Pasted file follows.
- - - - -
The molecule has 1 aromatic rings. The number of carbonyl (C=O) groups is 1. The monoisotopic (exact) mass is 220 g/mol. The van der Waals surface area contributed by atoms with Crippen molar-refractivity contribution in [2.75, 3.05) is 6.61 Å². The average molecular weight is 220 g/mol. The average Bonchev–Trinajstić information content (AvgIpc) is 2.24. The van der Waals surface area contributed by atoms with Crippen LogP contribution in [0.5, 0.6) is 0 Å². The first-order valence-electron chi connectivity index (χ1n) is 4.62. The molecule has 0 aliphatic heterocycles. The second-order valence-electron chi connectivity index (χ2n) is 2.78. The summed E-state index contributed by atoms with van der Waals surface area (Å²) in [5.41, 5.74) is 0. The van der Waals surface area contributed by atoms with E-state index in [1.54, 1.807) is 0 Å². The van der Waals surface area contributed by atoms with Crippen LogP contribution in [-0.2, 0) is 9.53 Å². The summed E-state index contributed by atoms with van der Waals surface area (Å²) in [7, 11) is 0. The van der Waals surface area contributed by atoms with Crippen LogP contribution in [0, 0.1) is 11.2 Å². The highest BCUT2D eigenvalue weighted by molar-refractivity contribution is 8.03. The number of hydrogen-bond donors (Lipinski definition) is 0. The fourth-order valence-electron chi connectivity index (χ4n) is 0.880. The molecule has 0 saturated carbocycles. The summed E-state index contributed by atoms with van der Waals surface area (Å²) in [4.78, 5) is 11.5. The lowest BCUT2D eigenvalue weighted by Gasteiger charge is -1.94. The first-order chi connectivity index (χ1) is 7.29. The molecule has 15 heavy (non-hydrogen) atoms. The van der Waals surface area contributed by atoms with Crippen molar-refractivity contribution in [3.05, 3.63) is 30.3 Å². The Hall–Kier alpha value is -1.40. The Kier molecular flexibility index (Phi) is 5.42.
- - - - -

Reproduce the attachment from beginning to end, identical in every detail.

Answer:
The molecule has 1 aromatic rings. The number of carbonyl (C=O) groups is 1. The monoisotopic (exact) mass is 220 g/mol. The van der Waals surface area contributed by atoms with Crippen molar-refractivity contribution in [2.75, 3.05) is 6.61 Å². The average molecular weight is 220 g/mol. The average Bonchev–Trinajstić information content (AvgIpc) is 2.24. The van der Waals surface area contributed by atoms with Crippen LogP contribution in [0.5, 0.6) is 0 Å². The first-order valence-electron chi connectivity index (χ1n) is 4.62. The molecule has 0 aliphatic heterocycles. The second-order valence-electron chi connectivity index (χ2n) is 2.78. The summed E-state index contributed by atoms with van der Waals surface area (Å²) in [5.41, 5.74) is 0. The van der Waals surface area contributed by atoms with E-state index in [1.54, 1.807) is 0 Å². The van der Waals surface area contributed by atoms with Crippen LogP contribution in [-0.2, 0) is 9.53 Å². The summed E-state index contributed by atoms with van der Waals surface area (Å²) in [7, 11) is 0. The van der Waals surface area contributed by atoms with Crippen LogP contribution in [0, 0.1) is 11.2 Å². The highest BCUT2D eigenvalue weighted by molar-refractivity contribution is 8.03. The number of hydrogen-bond donors (Lipinski definition) is 0. The fourth-order valence-electron chi connectivity index (χ4n) is 0.880. The molecule has 0 saturated carbocycles. The summed E-state index contributed by atoms with van der Waals surface area (Å²) in [4.78, 5) is 11.5. The lowest BCUT2D eigenvalue weighted by Gasteiger charge is -1.94. The first-order chi connectivity index (χ1) is 7.29. The molecule has 15 heavy (non-hydrogen) atoms. The van der Waals surface area contributed by atoms with Crippen molar-refractivity contribution in [3.05, 3.63) is 30.3 Å². The Hall–Kier alpha value is -1.40. The Kier molecular flexibility index (Phi) is 5.42.